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last edited on July 14, 2011 11:29AM
ozoneocean at 2:33PM, Oct. 2, 2007
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In the end though bobhhh (lol pun^^), there's just the way of thinking about things as “apocalypse”, rather than a “change of circumstance”. Yep, that change can be bad for us, it can happen quickly or slowly, and it can also be preventable the way we believe climate change to be, but it won't be the end of the world. :)

The planet will still spin on and nature will adapt. A lot of things could die off and maybe the planet won't be able to support the same level of human population that it does now, but that's change for you. It's more than semantics; it's outlook, attitude, perspective. Apocalyptic thinking is harmful and negative, because not only is it false, apocalypse are inherently unavoidable: it encourages a culture of resignation; a rush towards disaster; “if it's going to happen anyway then what's the point of trying to prevent it by using less greenhouse gas” etc.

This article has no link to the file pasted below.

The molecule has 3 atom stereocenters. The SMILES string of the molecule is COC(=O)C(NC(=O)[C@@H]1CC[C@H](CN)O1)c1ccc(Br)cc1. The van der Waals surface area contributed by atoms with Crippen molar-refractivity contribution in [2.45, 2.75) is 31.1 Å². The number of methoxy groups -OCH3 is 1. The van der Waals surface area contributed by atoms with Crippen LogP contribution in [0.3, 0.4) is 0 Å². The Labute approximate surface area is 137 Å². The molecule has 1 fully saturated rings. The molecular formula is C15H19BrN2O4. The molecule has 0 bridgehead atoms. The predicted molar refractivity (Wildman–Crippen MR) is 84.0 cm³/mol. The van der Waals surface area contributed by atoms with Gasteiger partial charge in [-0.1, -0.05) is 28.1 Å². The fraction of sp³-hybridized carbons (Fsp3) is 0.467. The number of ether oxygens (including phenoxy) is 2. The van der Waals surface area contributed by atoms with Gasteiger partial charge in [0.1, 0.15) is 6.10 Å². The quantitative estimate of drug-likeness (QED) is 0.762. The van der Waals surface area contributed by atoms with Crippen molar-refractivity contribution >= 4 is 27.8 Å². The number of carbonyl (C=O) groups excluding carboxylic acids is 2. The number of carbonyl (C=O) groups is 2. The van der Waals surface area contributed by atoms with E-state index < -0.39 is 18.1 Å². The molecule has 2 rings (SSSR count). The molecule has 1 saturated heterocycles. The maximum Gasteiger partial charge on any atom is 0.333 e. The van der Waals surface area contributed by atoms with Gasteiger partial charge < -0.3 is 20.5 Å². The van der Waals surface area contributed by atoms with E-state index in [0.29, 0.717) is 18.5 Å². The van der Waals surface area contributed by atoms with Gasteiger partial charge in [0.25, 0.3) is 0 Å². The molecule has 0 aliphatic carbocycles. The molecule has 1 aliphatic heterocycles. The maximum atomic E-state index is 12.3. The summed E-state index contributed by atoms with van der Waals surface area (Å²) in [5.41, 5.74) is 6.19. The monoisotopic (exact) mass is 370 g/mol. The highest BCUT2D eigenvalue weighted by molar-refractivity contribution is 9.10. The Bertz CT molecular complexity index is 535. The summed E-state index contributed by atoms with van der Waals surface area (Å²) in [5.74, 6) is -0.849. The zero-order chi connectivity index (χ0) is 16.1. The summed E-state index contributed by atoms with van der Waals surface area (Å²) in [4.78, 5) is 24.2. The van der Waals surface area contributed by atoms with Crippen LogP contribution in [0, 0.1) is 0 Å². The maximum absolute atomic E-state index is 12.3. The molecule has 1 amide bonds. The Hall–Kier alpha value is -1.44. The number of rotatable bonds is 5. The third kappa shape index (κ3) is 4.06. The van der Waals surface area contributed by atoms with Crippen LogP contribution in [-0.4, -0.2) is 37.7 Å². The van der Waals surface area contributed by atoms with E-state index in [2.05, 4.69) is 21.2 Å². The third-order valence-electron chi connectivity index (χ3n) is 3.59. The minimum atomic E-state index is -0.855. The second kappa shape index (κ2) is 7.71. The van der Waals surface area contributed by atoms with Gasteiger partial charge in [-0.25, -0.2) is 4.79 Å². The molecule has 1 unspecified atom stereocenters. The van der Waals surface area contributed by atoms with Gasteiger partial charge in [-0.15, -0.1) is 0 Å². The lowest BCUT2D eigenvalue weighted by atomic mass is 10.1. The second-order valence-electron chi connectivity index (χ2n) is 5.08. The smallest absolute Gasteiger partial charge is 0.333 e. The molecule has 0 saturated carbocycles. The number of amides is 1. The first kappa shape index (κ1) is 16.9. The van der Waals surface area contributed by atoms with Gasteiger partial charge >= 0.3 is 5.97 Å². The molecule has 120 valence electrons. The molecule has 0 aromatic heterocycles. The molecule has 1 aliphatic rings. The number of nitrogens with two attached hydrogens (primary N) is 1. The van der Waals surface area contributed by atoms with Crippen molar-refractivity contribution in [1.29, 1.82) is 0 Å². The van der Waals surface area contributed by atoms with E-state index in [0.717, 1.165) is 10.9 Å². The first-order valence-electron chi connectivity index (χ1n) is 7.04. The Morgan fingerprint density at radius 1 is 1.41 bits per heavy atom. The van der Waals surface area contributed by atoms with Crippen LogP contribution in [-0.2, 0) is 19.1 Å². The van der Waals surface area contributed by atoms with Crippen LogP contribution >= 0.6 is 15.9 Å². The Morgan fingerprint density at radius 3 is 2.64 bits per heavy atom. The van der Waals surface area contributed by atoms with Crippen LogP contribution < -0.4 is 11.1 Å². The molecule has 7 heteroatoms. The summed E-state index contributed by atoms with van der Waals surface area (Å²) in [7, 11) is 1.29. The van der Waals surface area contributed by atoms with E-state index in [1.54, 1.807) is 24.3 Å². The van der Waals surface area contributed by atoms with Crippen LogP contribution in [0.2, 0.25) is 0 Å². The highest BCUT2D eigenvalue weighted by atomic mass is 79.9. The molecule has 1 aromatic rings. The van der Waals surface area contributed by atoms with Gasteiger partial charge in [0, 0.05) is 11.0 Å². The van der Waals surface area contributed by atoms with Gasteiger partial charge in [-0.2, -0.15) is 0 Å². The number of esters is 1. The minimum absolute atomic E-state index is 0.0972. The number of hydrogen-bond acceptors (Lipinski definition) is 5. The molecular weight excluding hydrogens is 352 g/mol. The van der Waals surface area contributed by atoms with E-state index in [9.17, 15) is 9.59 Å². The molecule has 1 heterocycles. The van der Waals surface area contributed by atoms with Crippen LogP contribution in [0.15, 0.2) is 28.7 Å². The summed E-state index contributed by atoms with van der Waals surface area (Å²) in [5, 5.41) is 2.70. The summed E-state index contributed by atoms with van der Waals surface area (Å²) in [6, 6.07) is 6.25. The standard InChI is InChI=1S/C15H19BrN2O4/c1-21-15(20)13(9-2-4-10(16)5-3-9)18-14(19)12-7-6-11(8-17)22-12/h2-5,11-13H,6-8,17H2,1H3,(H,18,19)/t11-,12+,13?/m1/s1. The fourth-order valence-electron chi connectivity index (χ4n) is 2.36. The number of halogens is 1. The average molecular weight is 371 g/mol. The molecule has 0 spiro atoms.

Instead, if we're intellectually mature enough to dismiss the “end of the world” ways of thinking (that are culturally influenced), and instead think in terms of maintaining our standards of living and preserving ecological balances, then it's a lot easier to move forward. We don't feed into the cultist fantasies about “rapture” etc, we cut out the religious, fantastic, fatalistic aspects of the concepts and focus on the realities.
 
last edited on July 14, 2011 2:28PM
bobhhh at 2:35PM, Oct. 2, 2007
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I couldn't agree more.
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last edited on July 14, 2011 11:29AM
TnTComic at 2:59PM, Oct. 2, 2007
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ozoneocean